Mad River Barn

Mad River Barn

STORY BY Martin Swant PHOTOGRAPHY BY Michelle Gustafson

  200 PAGES PERFECT BOUND 4 COLOR LITHO PRINTING FSC APPROVED PAPER PRINTED IN CANADA

 

200 PAGES
PERFECT BOUND
4 COLOR LITHO PRINTING
FSC APPROVED PAPER
PRINTED IN CANADA

 
©MichelleGustafsonPhotography_COLLECTIVEQUARTERLYLOWRES-837.jpg

The Mad River Barn Inn and Restaurant might be better described by what it isn’t than by what it is. It’s not a quiet B&B in the mountains. It’s not a romantic hideout. It’s not white tablecloth dining.


 

Located at the base of the Appalachian Gap mountain pass, it is a construct of juxtapositions. Host to skiing families, hiking friends, and hungry locals, it’s a living room full of strangers. It’s where the beers of Vermont meet the farms of Vermont, and the people of Vermont come for both.

Successful careers in the software industry led Mad River Barn owners Andrew and Heather Lynds to a dozen places in the U.S. and internationally, but a few years ago they beg an searching for somewhere more settled to raise their son. They wanted to find a home where they felt they could fit. The highly educated, environmentally aware, socially conscious, and community-oriented people of the Mad River Valley won them over.

While this is the couple’s first restaurant, their story actually began in one two decades ago.They met in 1993 during the first shift at a sports bar in Ann Arbor, Michigan. After getting off work, they drove around town and by the end of the evening had decided to get married. Three years later, they did. “It kind of feels like we ended up full circle,” Heather Lynds says. “Our environment here in a lot of ways resembles our environs where we met.”

The barn’s story, meanwhile, goes like this: Originally a bunkhouse for the Civilian Conservation Corps, it was eventually converted to an inn in the late 1940s or early 1950s. The property reportedly changed hands three times before the Lynds bought it on New Year’s Eve 2012.

In the past two-plus years, the Mad River Barn has undergone intricate renovations to increase energy efficiency while preserving its history. To salvage the design and reuse as much as possible, the Lynds hired designer Joanne Palmisano, who worked with the couple to imagine new uses for older materials. Copper pipes became curtain rods. Bedsprings became lighting fixtures.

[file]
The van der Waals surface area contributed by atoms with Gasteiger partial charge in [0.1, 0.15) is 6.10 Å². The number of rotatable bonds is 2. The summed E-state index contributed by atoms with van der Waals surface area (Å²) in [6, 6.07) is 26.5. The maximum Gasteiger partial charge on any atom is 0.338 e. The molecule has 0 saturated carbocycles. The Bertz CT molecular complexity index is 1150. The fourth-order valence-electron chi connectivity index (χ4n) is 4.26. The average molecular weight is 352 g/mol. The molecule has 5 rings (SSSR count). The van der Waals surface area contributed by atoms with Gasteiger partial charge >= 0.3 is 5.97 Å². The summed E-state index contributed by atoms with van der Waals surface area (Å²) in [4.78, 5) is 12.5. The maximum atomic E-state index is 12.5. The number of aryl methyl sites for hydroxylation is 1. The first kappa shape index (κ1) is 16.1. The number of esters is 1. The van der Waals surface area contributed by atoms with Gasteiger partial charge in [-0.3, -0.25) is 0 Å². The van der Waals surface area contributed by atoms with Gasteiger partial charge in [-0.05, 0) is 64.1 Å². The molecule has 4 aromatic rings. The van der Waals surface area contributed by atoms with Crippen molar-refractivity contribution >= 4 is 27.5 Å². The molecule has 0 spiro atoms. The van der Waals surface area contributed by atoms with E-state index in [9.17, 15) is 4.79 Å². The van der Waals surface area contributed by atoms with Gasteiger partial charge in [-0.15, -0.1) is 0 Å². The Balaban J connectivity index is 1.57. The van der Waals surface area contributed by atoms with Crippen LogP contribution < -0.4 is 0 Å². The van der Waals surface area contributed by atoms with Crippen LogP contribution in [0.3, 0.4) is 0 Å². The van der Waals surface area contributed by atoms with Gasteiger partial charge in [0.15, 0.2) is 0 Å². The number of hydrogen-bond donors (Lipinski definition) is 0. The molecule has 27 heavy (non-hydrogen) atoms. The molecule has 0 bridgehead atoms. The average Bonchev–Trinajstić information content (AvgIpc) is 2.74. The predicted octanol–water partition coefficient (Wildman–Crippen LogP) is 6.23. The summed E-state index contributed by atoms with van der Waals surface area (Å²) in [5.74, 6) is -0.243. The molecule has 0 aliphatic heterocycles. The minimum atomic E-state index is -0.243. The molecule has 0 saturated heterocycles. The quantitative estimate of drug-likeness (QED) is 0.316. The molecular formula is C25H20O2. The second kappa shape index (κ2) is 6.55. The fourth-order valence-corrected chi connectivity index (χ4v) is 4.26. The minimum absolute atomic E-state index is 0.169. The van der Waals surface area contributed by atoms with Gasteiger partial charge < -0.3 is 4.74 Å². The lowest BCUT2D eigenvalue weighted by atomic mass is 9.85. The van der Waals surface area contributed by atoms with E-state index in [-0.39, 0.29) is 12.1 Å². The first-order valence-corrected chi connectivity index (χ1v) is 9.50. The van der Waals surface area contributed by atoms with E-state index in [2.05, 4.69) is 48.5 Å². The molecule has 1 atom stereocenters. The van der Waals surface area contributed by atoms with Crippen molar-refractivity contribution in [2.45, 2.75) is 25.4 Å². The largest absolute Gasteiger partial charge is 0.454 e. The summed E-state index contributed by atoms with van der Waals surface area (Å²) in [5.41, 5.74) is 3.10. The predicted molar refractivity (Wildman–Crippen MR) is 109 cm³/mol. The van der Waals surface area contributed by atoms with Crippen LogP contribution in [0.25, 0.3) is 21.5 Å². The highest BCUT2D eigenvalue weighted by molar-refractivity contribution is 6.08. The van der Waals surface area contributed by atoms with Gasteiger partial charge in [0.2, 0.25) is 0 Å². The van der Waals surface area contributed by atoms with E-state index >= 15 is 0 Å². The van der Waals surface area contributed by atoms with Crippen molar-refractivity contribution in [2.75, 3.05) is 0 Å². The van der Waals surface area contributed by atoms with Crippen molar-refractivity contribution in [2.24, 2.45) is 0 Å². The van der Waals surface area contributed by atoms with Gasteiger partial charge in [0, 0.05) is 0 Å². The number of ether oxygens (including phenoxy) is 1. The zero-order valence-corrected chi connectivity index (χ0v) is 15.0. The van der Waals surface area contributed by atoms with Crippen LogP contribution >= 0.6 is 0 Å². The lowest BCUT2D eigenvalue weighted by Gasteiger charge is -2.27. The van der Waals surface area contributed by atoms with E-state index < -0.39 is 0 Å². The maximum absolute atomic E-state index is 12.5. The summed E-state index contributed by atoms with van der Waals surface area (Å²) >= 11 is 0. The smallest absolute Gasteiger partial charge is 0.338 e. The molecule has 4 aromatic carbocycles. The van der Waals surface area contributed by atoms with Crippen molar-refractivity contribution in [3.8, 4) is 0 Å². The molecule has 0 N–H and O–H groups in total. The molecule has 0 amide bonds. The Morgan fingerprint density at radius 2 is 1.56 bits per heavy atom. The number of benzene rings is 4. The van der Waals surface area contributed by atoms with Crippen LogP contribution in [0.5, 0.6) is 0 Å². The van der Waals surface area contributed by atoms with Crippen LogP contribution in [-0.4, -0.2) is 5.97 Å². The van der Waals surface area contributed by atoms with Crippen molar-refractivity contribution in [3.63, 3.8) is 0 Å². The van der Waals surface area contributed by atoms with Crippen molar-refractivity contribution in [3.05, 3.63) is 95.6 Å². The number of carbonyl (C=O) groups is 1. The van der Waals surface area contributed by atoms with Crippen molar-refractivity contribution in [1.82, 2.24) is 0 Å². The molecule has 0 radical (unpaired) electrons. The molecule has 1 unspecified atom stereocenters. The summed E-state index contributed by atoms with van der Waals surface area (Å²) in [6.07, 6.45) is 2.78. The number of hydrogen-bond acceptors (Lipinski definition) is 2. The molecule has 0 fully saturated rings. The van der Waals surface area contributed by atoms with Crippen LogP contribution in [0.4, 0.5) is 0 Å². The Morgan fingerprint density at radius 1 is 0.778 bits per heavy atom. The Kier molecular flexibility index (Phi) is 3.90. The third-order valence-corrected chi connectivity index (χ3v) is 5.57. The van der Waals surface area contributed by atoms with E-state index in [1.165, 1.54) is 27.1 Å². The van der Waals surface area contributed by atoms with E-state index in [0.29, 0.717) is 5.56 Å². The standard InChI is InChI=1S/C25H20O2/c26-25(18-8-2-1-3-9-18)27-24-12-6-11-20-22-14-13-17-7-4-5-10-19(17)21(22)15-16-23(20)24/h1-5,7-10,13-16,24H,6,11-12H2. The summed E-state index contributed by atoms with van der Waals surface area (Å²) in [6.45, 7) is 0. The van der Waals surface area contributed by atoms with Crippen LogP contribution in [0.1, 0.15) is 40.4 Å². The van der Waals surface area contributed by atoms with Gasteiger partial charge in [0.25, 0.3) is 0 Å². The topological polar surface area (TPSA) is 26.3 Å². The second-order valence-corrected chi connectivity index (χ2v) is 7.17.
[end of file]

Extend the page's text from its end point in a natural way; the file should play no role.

“We didn’t want to take all this really cool stuff and throw it away to end up with a building that felt sterile and new,” Heather Lynds says.“We wanted it to appeal to people of our generation.”


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DO:

In Vermont, outdoor activities span all four seasons. Downhill ski, cross-country ski, and snowshoe in the winter. Head to Warren Falls in the spring and summer for boulder jumping and water-hole swimming, a traditional state pastime. Hike America’s oldest long-distance trail, fittingly named the Long Trail. Traverse meadows and streams while riding horses from Vermont Icelandic Horse Farm. Travel to the Yestermorrow Design/Build School to learn how to create your own table, bench, or entire house. And don’t forget about another year-round sport: brewery tours.

EAT:

The menu has a sophistication belied by the restaurant’s friendly hustle and bustle. Food from local farms match the vibe of the valley; favorites include the Vermont maple chicken with Vermont goat cheese mashed potatoes, the duck confit with apple chutney, and the signature Mad River Barn Burger with BBQ bacon glazed onions on a house-made pretzel bun. When it’s time for dessert, thank the trees for maple crème brûlée.

DRINK:

The menu has a sophistication belied by the restaurant’s friendly hustle and bustle. Food from local farms match the vibe of the valley; favorites include the Vermont maple chicken with Vermont goat cheese mashed potatoes, the duck confit with apple chutney, and the signature Mad River Barn Burger with BBQ bacon glazed onions on a house-made pretzel bun. When it’s time for dessert, thank the trees for maple crème brûlée.

SLEEP:

The heart of everything is the barn, which houses the restaurant, pub, and game room along with eight guest rooms. Mad River Barn also offers sleeping quarters in its farmhouse and hostel. Sizes of the 18 guest rooms vary: Some family-style rooms sleep up to six; other, smaller spaces sleep just two.